Methotrexate is used as maintenance therapy for childhood acute lymphoblastic leukaemia. Other uses include choriocarcinoma, and a number of solid tumours.. Methotrexate is used alone or in combination with other anticancer agents in the treatment of breast cancer, epidermoid cancers of the head and neck, advanced mycosis fungoides, and lung cancer, particularly squamous cell and small cell types. Methotrexate is also used in combination with other chemotherapeutic agents in the treatment of advanced stage non-Hodgkin\\\'s lymphomas. Methotrexate can be used for Crohn\\\'s disease and severe psoriasis. Also used in moderate to severe active rheumatoid arthritis.
Dosage & Administration
Choriocarcinoma and similar trophoblastic diseases: Methotrexate is administered orally in doses of 15 to 30 mg daily for a five-day course. In acute lymphoblastic leukemia in children methotrexate in doses of 3.3 mg/m2 in combination with 60 mg/m2 of prednisone, given daily, produced remissions in 50% of patients treated usually within a period of 4 to 6 weeks. In Burkitt\\\'s tumor, Stages I-II, recommended dosage is 10 to 25 mg/day orally for 4 to 8 days. In Stage III, methotrexate is commonly given concomitantly with other antitumor agents. Treatment in all stages usually consists of several courses of the drug interposed with 7 to 10 day rest periods. Lymphosarcomas in Stage llI may respond to combined drug therapy with methotrexate given in doses of 0.625 to 2.5 mg/kg daily. In mycosis fungoides Dosage in early stages is usually 5 to 50 mg once weekly. Methotrexate has also been administered twice weekly in doses ranging from 15 to 37.5 mg in patients who have responded poorly to weekly therapy. Adult Rheumatoid Arthritis: Recommended Starting Dosage Schedules Single oral doses of 7.5 mg once weekly. Divided oral dosages of 2.5 mg at 12 hour intervals for 3 doses given as a course once weekly. Psoriasis: Recommended Starting Dose Schedules Weekly single oral, IM or IV dose schedule: 10 to 25 mg per week until adequate response is achieved. Divided oral dose schedule: 2.5 mg at 12-hour intervals for three doses. Dosages in each schedule may be gradually adjusted to achieve optimal clinical response; 30 mg/week should not ordinarily be exceeded.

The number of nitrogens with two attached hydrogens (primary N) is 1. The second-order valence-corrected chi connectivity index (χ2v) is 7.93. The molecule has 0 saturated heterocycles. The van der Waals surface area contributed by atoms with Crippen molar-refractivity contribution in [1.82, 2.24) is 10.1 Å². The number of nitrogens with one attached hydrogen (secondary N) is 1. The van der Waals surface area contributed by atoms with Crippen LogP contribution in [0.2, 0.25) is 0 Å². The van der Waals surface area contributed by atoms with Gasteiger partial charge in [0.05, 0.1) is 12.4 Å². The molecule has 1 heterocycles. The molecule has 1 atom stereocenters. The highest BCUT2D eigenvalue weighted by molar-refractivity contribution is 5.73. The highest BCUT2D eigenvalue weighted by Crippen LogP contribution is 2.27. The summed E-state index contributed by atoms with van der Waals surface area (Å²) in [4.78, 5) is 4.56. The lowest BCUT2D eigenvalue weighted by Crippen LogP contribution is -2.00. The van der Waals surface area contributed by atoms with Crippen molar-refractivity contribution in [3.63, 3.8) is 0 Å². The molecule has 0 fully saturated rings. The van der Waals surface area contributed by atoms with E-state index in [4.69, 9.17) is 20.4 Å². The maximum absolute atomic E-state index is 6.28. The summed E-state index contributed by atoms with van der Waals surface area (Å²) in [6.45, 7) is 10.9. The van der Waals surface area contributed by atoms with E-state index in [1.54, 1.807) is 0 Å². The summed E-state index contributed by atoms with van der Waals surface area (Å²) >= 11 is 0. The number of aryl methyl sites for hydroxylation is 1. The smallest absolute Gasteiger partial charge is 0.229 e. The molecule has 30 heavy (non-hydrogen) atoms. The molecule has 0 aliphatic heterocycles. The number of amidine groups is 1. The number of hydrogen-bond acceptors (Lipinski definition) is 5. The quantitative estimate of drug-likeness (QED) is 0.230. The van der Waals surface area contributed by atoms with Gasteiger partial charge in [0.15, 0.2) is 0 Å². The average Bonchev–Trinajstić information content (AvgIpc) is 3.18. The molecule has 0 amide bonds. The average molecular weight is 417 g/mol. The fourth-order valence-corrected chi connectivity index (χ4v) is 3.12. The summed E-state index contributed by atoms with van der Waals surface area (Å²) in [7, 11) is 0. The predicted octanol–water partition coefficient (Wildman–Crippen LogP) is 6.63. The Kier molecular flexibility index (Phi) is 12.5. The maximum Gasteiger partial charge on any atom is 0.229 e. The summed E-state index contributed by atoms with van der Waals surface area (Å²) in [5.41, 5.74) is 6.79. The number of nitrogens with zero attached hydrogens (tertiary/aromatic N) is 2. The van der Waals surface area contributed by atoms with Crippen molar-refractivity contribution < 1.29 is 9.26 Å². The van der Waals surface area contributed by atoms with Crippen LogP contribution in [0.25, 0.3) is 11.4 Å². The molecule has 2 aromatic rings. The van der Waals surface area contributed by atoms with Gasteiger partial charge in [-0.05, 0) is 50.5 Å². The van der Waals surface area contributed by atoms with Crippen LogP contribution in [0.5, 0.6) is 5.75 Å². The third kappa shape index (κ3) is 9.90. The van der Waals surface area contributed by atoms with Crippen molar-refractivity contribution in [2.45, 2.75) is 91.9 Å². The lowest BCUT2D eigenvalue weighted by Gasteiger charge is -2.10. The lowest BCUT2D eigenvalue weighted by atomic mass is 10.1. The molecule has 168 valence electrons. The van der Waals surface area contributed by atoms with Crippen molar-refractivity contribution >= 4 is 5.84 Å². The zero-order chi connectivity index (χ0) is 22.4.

it is necessary to follow patients on methotrexate closely. Most adverse reactions are reversible if detected early. When such reactions do occur, the drug should be reduced in dosage or discontinued and appropriate corrective measures should be taken. If necessary, this could include the use of leucovorin calcium. If methotrexate therapy is reinstituted, it should be carried out with caution, with adequate consideration of further
need for the drug and with increased alertness as to possible recurrence of toxicity. The clinical pharmacology of methotrexate has not been well studied in older individuals. Due to diminished hepatic and renal function as well as decreased folate stores in this population, relatively low doses should be considered, and these patients should be closely monitored for early signs of toxicity. Baseline assessment should include a complete blood count with differential and platelet counts, hepatic enzymes, renal function tests, and a chest X-ray. During therapy of rheumatoid arthritis and psoriasis, monitoring of these parameters is recommended: hematology at least monthly, renal function and liver function every 1 to 2 months. More frequent monitoring is usually indicated during antineoplastic therapy. During initial or changing doses, or during periods of increased risk of elevated methotrexate blood levels (eg, dehydration), more frequent monitoring may also be indicated.
Transient liver function test abnormalities are observed frequently after methotrexate administration and are usually not cause for modification of methotrexate therapy. Persistent liver function test abnormalities, and/or depression of serum albumin may be indicators of serious liver toxicity and require evaluation.In pregnancy and lactation.